He had many wars; inextricable coil of claimings, quarrellings and agreeings: fought much,--fought in Italy, too, "against the Pagans" (Saracens, that is). Cousin to one Kaiser, the Lothar above named; then a chief stay of the Hohenstauffen, of the two Hohenstauffens who followed: a restless, much-managing, wide- warring man. He stood true by the great Barbarossa, second of the Hohenstauffen, greatest of all the Kaisers; which was a luck for him, and perhaps a merit. He kept well with three Kaisers in his time. Had great quarrels with "Henry the Lion" about that "Billung" Saxon Heritage; Henry carrying off the better part of it from Albert. Except that same Henry, head of the Guelphs or Welfs, who had not Albert`s talent, though wider lands than Albert, there was no German prince so important in that time.

He transferred the Markgrafdom to BRANDENBURG, probably as more central in his wide lands; SALZWEDEL is henceforth the led Markgrafdom or MARCK, and soon falls out of notice in the world. Salzwedel is called henceforth ever since the "Old Marck (Alte Marck, Altmarck );" the Brandenburg countries getting the name of "New Marck." Modern NEUMARK, modern "Middle- Marck" (in which stands Brandenburg itself in our time), "UCKER- Marck" (OUTSIDE Marck,--word UCKER is still seen in UKRAINE, for instance): these are posterior Divisions, fallen upon as Brandenburg (under Albert chiefly) enlarged itself, and needed new Official parcellings into departments.

Under Albert the Markgrafdom had risen to be an ELECTORATE withal. The Markgraf of Brandenburg was now furthermore the KURFURST of Brandenburg; officially "Arch-treasurer of the Holy Roman Empire; "and one of the Seven who have a right (which became about this time an exclusive one for those Seven) to choose, to KIEREN the Romish Kaiser; and who are therefore called KUR Princes, KURFURSTE or Electors, as the highest dignity except the Kaiser`s own. In reference to which abstruse matter, likely to concern us somewhat, will the uninstructed English reader consent to the following Excerpt, slightly elucidatory of KURFURSTS and their function?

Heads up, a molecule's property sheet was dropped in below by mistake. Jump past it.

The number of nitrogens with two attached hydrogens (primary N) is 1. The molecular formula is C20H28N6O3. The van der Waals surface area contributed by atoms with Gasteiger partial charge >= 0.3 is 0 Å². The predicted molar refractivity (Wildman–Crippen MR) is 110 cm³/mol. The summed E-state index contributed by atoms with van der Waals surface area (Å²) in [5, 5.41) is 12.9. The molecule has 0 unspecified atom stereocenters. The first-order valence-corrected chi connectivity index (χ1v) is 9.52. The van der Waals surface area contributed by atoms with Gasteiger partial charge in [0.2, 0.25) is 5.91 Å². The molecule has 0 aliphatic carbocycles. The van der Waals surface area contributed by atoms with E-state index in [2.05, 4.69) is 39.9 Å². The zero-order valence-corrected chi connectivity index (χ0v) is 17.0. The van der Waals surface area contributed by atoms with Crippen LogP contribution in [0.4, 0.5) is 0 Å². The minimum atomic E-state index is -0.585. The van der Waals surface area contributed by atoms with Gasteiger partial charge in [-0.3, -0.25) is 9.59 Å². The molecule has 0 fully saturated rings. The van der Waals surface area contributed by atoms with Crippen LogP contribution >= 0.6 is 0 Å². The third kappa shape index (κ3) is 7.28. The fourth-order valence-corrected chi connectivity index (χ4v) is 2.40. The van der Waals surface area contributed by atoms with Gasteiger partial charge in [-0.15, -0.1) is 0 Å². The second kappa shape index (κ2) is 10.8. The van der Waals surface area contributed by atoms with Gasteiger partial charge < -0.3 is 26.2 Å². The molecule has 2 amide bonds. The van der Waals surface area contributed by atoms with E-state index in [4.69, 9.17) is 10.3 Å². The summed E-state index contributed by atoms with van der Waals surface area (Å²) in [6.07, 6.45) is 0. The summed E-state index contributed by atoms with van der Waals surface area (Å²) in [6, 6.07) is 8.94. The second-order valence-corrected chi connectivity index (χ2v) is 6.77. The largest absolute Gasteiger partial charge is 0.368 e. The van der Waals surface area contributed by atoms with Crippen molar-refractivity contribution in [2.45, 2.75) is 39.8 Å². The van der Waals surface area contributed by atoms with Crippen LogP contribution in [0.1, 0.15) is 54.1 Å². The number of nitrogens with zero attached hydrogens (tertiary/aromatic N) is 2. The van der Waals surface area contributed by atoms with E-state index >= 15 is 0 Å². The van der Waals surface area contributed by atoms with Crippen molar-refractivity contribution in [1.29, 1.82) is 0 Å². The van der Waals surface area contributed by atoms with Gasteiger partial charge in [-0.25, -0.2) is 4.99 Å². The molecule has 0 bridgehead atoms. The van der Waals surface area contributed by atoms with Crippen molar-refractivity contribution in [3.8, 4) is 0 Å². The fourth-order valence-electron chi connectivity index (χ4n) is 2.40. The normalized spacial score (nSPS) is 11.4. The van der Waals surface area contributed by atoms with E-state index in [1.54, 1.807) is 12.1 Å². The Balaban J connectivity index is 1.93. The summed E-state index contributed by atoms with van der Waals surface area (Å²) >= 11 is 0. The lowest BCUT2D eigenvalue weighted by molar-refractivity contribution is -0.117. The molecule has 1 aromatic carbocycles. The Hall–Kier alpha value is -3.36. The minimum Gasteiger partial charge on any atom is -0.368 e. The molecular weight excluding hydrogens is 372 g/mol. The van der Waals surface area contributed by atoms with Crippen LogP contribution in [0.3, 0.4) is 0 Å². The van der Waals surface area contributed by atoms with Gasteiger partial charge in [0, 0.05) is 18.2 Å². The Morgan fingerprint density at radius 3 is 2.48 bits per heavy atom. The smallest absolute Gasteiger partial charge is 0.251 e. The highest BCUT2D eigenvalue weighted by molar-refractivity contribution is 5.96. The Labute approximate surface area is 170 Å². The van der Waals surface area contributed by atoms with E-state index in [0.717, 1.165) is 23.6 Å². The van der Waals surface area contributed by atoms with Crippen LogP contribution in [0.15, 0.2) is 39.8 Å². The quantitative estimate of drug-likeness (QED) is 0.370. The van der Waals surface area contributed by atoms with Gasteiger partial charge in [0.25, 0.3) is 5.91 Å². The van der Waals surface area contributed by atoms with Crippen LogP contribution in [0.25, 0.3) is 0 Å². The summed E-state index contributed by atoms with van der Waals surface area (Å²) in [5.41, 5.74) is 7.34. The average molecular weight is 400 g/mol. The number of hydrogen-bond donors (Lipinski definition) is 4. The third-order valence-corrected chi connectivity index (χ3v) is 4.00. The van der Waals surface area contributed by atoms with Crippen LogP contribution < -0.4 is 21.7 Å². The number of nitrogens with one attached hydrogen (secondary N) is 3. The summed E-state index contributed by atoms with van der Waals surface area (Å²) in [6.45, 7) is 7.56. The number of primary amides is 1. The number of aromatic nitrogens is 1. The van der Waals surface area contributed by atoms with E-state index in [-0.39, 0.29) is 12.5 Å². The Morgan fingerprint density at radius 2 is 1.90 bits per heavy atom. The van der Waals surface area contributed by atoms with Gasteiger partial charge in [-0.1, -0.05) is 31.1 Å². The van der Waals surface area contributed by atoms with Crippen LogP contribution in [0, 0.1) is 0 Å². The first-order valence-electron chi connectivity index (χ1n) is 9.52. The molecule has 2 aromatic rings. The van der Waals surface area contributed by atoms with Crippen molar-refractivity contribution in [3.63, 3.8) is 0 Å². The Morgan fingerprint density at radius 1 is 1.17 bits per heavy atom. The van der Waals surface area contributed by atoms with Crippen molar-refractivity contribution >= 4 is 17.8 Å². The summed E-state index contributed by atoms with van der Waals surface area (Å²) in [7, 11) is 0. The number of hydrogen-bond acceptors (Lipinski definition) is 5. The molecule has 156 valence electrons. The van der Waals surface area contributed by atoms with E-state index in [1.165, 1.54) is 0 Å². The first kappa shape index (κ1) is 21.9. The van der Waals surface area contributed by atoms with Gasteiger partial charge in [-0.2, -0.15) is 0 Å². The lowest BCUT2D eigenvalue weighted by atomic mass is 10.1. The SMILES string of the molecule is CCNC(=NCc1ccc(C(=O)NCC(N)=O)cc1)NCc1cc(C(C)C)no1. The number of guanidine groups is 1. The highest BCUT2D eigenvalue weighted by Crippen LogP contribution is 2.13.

"FURST (Prince) I suppose is equivalent originally to our noun of number, First. The old verb KIEREN (participle ERKOREN still in use, not to mention `Val-KYR` and other instances) is essentially the same word as our CHOOSE, being written KIESEN as well as KIEREN. Nay, say the etymologists, it is also written KUSSEN (to KISS,--to CHOOSE with such emphasis!), and is not likely to fall obsolete in that form.--The other Six Electoral Dignitaries who grew to Eight by degrees, and may be worth noting once by the readers of this Book; are:--

"1. Three Ecclesiastical, MAINZ, COLN, TRIER (Mentz, Cologne, Treves), Archbishops all, with sovereignty and territory more or less considerable;--who used to be elected as Popes are, theoretically by their respective Chapters and the Heavenly Inspirations, but practically by the intrigues and pressures of the neighboring Potentates, especially France and Austria.

"2. Three Secular, SACHSEN, PFALZ, BOHMEN (Saxony, Palatinate, Bohemia); of which the last, BOHMEN, since it fell from being a Kingdom in itself, to being a Province of Austria, is not very vocal in the Diets. These Six, with Brandenburg, are the Seven Kurfursts in old time; SEPTEMVIRS of the Country, so to speak.

"But now PFALZ, in the Thirty-Years War (under our Prince Rupert`s Father, whom the Germans call the `Winter-King`), got abrogated, put to the ban, so far as an indignant Kaiser could; and the vote and KUR of Pfalz was given to his Cousin of BAIERN (Bavaria),-- so far as an indignant Kaiser could. However, at the Peace of Westphalia (1648) it was found incompetent to any Kaiser to abrogate PFULZ or the like of Pfalz, a Kurfurst of the Empire. So, after jargon inconceivable, it was settled, That PFALZ must be reinstated, though with territories much clipped, and at the bottom of the list, not the top as formerly; and that BAIERN, who could not stand to be balked after twenty years` possession, must be made EIGHTH Elector. The NINTH, we saw (Year 1692), was Gentleman Ernst of HANOVER. There never was any Tenth; and the Holy ROMISCHE REICH, which was a grand object once, but had gone about in a superannuated and plainly crazy state for some centuries back, was at last put out of pain, by Napoleon, `6th August, 1806,` and allowed to cease from this world." [Ms. penes me.]